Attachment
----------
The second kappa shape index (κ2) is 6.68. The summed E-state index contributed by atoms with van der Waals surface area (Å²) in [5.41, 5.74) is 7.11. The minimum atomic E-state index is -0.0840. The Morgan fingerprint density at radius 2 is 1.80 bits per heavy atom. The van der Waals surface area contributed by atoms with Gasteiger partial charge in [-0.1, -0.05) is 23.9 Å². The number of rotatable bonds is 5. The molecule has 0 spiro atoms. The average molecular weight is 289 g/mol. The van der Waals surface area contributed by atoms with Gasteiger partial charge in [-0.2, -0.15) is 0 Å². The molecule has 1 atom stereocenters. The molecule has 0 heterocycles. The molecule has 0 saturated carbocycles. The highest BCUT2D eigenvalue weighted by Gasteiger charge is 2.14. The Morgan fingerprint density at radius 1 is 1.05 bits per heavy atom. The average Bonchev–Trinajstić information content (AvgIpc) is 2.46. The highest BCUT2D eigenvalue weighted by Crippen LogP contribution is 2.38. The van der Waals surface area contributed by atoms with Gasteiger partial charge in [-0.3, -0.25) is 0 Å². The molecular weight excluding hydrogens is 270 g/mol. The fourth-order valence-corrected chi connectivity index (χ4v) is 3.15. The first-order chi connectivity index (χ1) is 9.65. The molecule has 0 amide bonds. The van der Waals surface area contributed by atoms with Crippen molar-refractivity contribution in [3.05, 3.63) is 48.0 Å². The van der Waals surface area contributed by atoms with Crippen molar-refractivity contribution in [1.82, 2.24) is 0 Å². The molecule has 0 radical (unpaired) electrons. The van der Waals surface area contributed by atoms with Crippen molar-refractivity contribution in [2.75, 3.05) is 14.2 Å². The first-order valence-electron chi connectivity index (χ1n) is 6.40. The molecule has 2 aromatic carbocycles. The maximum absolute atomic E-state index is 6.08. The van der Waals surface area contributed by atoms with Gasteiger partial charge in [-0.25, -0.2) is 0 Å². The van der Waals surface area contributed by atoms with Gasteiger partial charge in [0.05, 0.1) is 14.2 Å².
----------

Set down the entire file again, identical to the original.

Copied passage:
The second kappa shape index (κ2) is 6.68. The summed E-state index contributed by atoms with van der Waals surface area (Å²) in [5.41, 5.74) is 7.11. The minimum atomic E-state index is -0.0840. The Morgan fingerprint density at radius 2 is 1.80 bits per heavy atom. The van der Waals surface area contributed by atoms with Gasteiger partial charge in [-0.1, -0.05) is 23.9 Å². The number of rotatable bonds is 5. The molecule has 0 spiro atoms. The average molecular weight is 289 g/mol. The van der Waals surface area contributed by atoms with Gasteiger partial charge in [-0.2, -0.15) is 0 Å². The molecule has 1 atom stereocenters. The molecule has 0 heterocycles. The molecule has 0 saturated carbocycles. The highest BCUT2D eigenvalue weighted by Gasteiger charge is 2.14. The Morgan fingerprint density at radius 1 is 1.05 bits per heavy atom. The average Bonchev–Trinajstić information content (AvgIpc) is 2.46. The highest BCUT2D eigenvalue weighted by Crippen LogP contribution is 2.38. The van der Waals surface area contributed by atoms with Gasteiger partial charge in [-0.3, -0.25) is 0 Å². The molecular weight excluding hydrogens is 270 g/mol. The fourth-order valence-corrected chi connectivity index (χ4v) is 3.15. The first-order chi connectivity index (χ1) is 9.65. The molecule has 0 amide bonds. The van der Waals surface area contributed by atoms with Crippen molar-refractivity contribution in [3.05, 3.63) is 48.0 Å². The van der Waals surface area contributed by atoms with Crippen molar-refractivity contribution in [1.82, 2.24) is 0 Å². The molecule has 0 radical (unpaired) electrons. The van der Waals surface area contributed by atoms with Crippen molar-refractivity contribution in [2.75, 3.05) is 14.2 Å². The first-order valence-electron chi connectivity index (χ1n) is 6.40. The molecule has 2 aromatic carbocycles. The maximum absolute atomic E-state index is 6.08. The van der Waals surface area contributed by atoms with Gasteiger partial charge in [-0.25, -0.2) is 0 Å². The van der Waals surface area contributed by atoms with Gasteiger partial charge in [0.05, 0.1) is 14.2 Å².